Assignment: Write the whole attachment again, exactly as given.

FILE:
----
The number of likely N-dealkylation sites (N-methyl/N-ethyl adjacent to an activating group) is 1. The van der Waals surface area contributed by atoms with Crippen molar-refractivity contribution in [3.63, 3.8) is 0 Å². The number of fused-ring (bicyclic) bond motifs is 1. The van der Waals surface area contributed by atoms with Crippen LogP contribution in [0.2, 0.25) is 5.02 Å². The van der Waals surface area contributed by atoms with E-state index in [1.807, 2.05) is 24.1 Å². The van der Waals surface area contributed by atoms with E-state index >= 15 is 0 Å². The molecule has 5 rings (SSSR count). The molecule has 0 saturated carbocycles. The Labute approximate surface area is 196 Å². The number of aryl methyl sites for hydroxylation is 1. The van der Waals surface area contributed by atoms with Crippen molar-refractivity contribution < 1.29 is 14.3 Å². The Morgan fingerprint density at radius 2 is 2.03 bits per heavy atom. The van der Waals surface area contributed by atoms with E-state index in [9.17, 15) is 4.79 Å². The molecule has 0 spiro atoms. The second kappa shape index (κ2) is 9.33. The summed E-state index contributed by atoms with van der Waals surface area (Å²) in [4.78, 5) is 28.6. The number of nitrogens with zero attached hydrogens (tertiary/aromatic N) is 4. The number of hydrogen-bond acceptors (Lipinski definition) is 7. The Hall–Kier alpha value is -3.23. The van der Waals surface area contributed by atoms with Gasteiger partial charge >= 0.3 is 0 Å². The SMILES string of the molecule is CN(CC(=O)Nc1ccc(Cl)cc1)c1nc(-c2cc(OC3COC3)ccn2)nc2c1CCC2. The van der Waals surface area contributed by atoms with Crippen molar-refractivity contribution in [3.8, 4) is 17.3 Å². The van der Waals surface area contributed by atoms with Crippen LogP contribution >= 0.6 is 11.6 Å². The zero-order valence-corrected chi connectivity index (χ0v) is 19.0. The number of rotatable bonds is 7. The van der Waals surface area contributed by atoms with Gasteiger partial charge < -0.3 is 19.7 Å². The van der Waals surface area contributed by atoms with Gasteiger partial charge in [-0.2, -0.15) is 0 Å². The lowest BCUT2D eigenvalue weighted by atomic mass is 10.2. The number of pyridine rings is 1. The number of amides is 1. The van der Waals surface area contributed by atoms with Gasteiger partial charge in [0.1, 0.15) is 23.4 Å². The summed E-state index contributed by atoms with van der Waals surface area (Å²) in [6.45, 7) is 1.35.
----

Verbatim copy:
The number of likely N-dealkylation sites (N-methyl/N-ethyl adjacent to an activating group) is 1. The van der Waals surface area contributed by atoms with Crippen molar-refractivity contribution in [3.63, 3.8) is 0 Å². The number of fused-ring (bicyclic) bond motifs is 1. The van der Waals surface area contributed by atoms with Crippen LogP contribution in [0.2, 0.25) is 5.02 Å². The van der Waals surface area contributed by atoms with E-state index in [1.807, 2.05) is 24.1 Å². The van der Waals surface area contributed by atoms with E-state index >= 15 is 0 Å². The molecule has 5 rings (SSSR count). The molecule has 0 saturated carbocycles. The Labute approximate surface area is 196 Å². The number of aryl methyl sites for hydroxylation is 1. The van der Waals surface area contributed by atoms with Crippen molar-refractivity contribution < 1.29 is 14.3 Å². The Morgan fingerprint density at radius 2 is 2.03 bits per heavy atom. The van der Waals surface area contributed by atoms with E-state index in [9.17, 15) is 4.79 Å². The molecule has 0 spiro atoms. The second kappa shape index (κ2) is 9.33. The summed E-state index contributed by atoms with van der Waals surface area (Å²) in [4.78, 5) is 28.6. The number of nitrogens with zero attached hydrogens (tertiary/aromatic N) is 4. The number of hydrogen-bond acceptors (Lipinski definition) is 7. The Hall–Kier alpha value is -3.23. The van der Waals surface area contributed by atoms with Gasteiger partial charge >= 0.3 is 0 Å². The SMILES string of the molecule is CN(CC(=O)Nc1ccc(Cl)cc1)c1nc(-c2cc(OC3COC3)ccn2)nc2c1CCC2. The van der Waals surface area contributed by atoms with Crippen molar-refractivity contribution in [3.8, 4) is 17.3 Å². The van der Waals surface area contributed by atoms with Crippen LogP contribution >= 0.6 is 11.6 Å². The zero-order valence-corrected chi connectivity index (χ0v) is 19.0. The number of rotatable bonds is 7. The van der Waals surface area contributed by atoms with Gasteiger partial charge < -0.3 is 19.7 Å². The van der Waals surface area contributed by atoms with Gasteiger partial charge in [-0.2, -0.15) is 0 Å². The lowest BCUT2D eigenvalue weighted by atomic mass is 10.2. The number of pyridine rings is 1. The number of amides is 1. The van der Waals surface area contributed by atoms with Gasteiger partial charge in [0.1, 0.15) is 23.4 Å². The summed E-state index contributed by atoms with van der Waals surface area (Å²) in [6.45, 7) is 1.35.